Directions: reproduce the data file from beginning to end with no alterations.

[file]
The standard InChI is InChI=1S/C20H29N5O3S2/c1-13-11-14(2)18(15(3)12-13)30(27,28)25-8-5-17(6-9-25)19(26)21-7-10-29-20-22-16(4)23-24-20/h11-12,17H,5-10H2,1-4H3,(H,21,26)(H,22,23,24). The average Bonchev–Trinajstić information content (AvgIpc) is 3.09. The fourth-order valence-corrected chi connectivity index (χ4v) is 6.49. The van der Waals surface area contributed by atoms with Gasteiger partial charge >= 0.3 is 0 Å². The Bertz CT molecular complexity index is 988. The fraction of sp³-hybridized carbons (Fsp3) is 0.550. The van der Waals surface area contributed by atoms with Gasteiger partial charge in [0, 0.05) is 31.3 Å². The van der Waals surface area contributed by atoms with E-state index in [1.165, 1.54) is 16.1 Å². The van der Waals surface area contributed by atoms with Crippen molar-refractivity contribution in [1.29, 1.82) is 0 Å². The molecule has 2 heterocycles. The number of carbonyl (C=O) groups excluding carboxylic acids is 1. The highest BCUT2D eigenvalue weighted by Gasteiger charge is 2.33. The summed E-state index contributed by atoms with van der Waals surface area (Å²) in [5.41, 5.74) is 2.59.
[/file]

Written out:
The standard InChI is InChI=1S/C20H29N5O3S2/c1-13-11-14(2)18(15(3)12-13)30(27,28)25-8-5-17(6-9-25)19(26)21-7-10-29-20-22-16(4)23-24-20/h11-12,17H,5-10H2,1-4H3,(H,21,26)(H,22,23,24). The average Bonchev–Trinajstić information content (AvgIpc) is 3.09. The fourth-order valence-corrected chi connectivity index (χ4v) is 6.49. The van der Waals surface area contributed by atoms with Gasteiger partial charge >= 0.3 is 0 Å². The Bertz CT molecular complexity index is 988. The fraction of sp³-hybridized carbons (Fsp3) is 0.550. The van der Waals surface area contributed by atoms with Gasteiger partial charge in [0, 0.05) is 31.3 Å². The van der Waals surface area contributed by atoms with E-state index in [1.165, 1.54) is 16.1 Å². The van der Waals surface area contributed by atoms with Crippen molar-refractivity contribution in [1.29, 1.82) is 0 Å². The molecule has 2 heterocycles. The number of carbonyl (C=O) groups excluding carboxylic acids is 1. The highest BCUT2D eigenvalue weighted by Gasteiger charge is 2.33. The summed E-state index contributed by atoms with van der Waals surface area (Å²) in [5.41, 5.74) is 2.59.